Longworth v. Ohio Casualty Gp. of Ins. Co.

Annotate this Case

213 N.J. Super. 70 (1986)

516 A.2d 287


Superior Court of New Jersey, Law Division Morris County.

Decided August 11, 1986.

*73 William J. Vosper, Jr. for plaintiff (Purcell & Vosper, attorneys; William J. Vosper, Jr. on the brief).

Alan H. Bernstein for the defendant (Brach, Eichler, Rosenberg, Silver, Bernstein, Hammer & Gladstone, attorneys; Alan H. Bernstein on the brief).

James D. Bride for amicus curiae Allstate Insurance Company (W. Stephen Leary, attorneys; James D. Bride on the brief).


This is a case of first impression in New Jersey. The matter comes before the court by way of plaintiff's motion for partial summary judgment. Plaintiff seeks an adjudication of the validity of the "Reimbursement and Trust Agreement" clause contained in defendant-insurer's policy providing under insured motorist coverage. Defendant filed a cross-motion seeking a dismissal of the complaint on the grounds that this action is subject to arbitration. Defendant also seeks a stay of the underlying tort action pending the arbitration proceeding.

The within declaratory judgment action and separate pending liability action entitled Longworth v. Van Houten, bearing docket number L-00323-84, arise out of an automobile accident. The collision occurred on June 7, 1983. A vehicle driven by Peter Van Houten struck the vehicle driven by Zenta Longworth in the rear. Zenta Longworth is the plaintiff herein.

Peter Van Houten is insured by Allstate Insurance Co. (Allstate). Zenta Longworth is insured by defendant herein, the Ohio Casualty Group of Insurance Companies (Ohio). In her policy plaintiff has under insured motorist (UIM) coverage with limits of $50,000, in addition to no-fault coverage.

*74 Plaintiff gave timely notice to Ohio of the aforementioned accident as to her claim for underinsured motorist coverage. Ohio admits that it provided underinsured motorist coverage to plaintiff at the time of the accident.

Longworth alleges damages in excess of the Allstate and Ohio policy limits. Ohio asserts it is not obligated to pay underinsured motorist benefits until the underlying tort action is tried to a conclusion, thereby fixing the amount of Longworth's damages. In support of its position, Ohio relies upon the language of "Endorsement 3" and "Condition 4" contained within its policy.

"Endorsement 3" provides:

The company shall not be obligated to make any payment because of bodily injury or property damage to which this insurance applies and which arises out of the ownership, maintenance or use of any underinsured highway vehicle until after the limits of liability under all bodily injury and property damage liability bonds or insurance policies respectively applicable at the time of the accident to damages because of bodily injury or because of property damage have been exhausted by payment of judgments or settlements.

The Ohio policy, "Section I. Condition 4," governs subrogation and reads as follows:

4. Reimbursement and Trust Agreement. Subject to any applicable limitations set forth in the New Jersey Automobile Reparation Reform Act, in the event of any payment to any person under this endorsement: (a) the Company shall be entitled to the extent of such payment to the proceeds of any settlement or judgment that may result from the exercise of any rights of recovery of such person against any person or organization legally responsible for the bodily injury because of which such payment is made; and the Company shall have a lien to the extent of such payment notice of which may be given to the person or organization causing such bodily injury, his agent, his insurer or a court having jurisdiction in the matter; (b) such person shall hold in trust for the benefit of the Company all rights of recovery which he shall have against such other person or organization because of such bodily injury; (c) such person shall do whatever is proper to secure and shall do nothing after loss to prejudice such rights; (d) such person shall execute and deliver to the Company such instruments and papers as may be appropriate to secure the rights and obligations of such person and the Company established by this provision.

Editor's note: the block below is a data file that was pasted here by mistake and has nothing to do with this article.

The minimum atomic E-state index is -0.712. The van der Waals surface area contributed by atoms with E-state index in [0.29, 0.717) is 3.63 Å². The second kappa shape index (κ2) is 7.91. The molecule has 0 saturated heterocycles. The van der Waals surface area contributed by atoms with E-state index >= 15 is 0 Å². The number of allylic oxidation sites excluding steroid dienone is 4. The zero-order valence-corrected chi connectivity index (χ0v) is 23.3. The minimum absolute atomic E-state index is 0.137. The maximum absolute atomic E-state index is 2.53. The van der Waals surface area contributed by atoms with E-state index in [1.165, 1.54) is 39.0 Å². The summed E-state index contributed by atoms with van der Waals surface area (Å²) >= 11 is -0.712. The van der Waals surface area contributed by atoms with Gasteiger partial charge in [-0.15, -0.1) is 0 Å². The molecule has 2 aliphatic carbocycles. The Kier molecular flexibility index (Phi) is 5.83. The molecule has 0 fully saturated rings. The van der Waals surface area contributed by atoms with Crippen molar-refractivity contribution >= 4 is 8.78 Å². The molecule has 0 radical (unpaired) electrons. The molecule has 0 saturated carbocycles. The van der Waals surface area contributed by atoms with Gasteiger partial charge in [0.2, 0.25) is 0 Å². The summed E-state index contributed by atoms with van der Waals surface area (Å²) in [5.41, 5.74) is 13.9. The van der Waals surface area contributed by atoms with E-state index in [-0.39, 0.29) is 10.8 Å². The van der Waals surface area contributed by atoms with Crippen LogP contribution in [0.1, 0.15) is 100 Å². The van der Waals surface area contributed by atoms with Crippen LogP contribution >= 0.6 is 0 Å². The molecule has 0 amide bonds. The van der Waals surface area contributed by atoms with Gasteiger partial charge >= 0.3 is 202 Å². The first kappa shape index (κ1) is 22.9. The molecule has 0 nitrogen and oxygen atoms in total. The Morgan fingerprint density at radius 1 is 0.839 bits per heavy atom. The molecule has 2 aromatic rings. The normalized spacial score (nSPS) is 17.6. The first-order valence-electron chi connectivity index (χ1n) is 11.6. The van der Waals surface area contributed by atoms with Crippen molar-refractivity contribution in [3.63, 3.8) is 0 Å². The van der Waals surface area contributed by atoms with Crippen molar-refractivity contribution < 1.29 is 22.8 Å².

*75 The language implies that if the insured settles without the carrier's consent, the insured's entitlement to underinsurance proceeds will be forfeited. Ohio does not dispute this interpretation. Such a clause is known in the insurance industry as a "no-consent to settle" exclusion.

Plaintiff filed this declaratory judgment action seeking the proceeds of Ohio's UIM coverage. The case now has evolved and expanded to include the following issue: whether Ohio has, or should have, the right to subrogate any payments made to Longworth pursuant to the underinsured motorist coverage under her own automobile policy.

Oral argument of this motion for partial summary judgment was heard on March 21, 1986. Counsel stipulated to the form of the insurance policy providing UIM coverage. During the course of argument reference was made to legislative intent regarding subrogation as illustrated in the provisions of "The New Jersey Automobile Insurance Freedom of Choice and Cost Containment Act of 1984," N.J.S.A. 17:28-1.1 et seq. (cost containment act)[1]. For purposes of this opinion, the parties request that this court incorporate the provisions of the "cost containment act" in its discussion of Ohio's subrogation rights.

The narrow issue presented is whether an underinsurer has a right of subrogation against an underinsured tortfeasor. For reasons expressed below it is this court's ultimate conclusion that the subrogation provision contained in Ohio's underinsurance policy is contrary to the purpose of New Jersey's automobile insurance statutes, against public policy and unenforceable.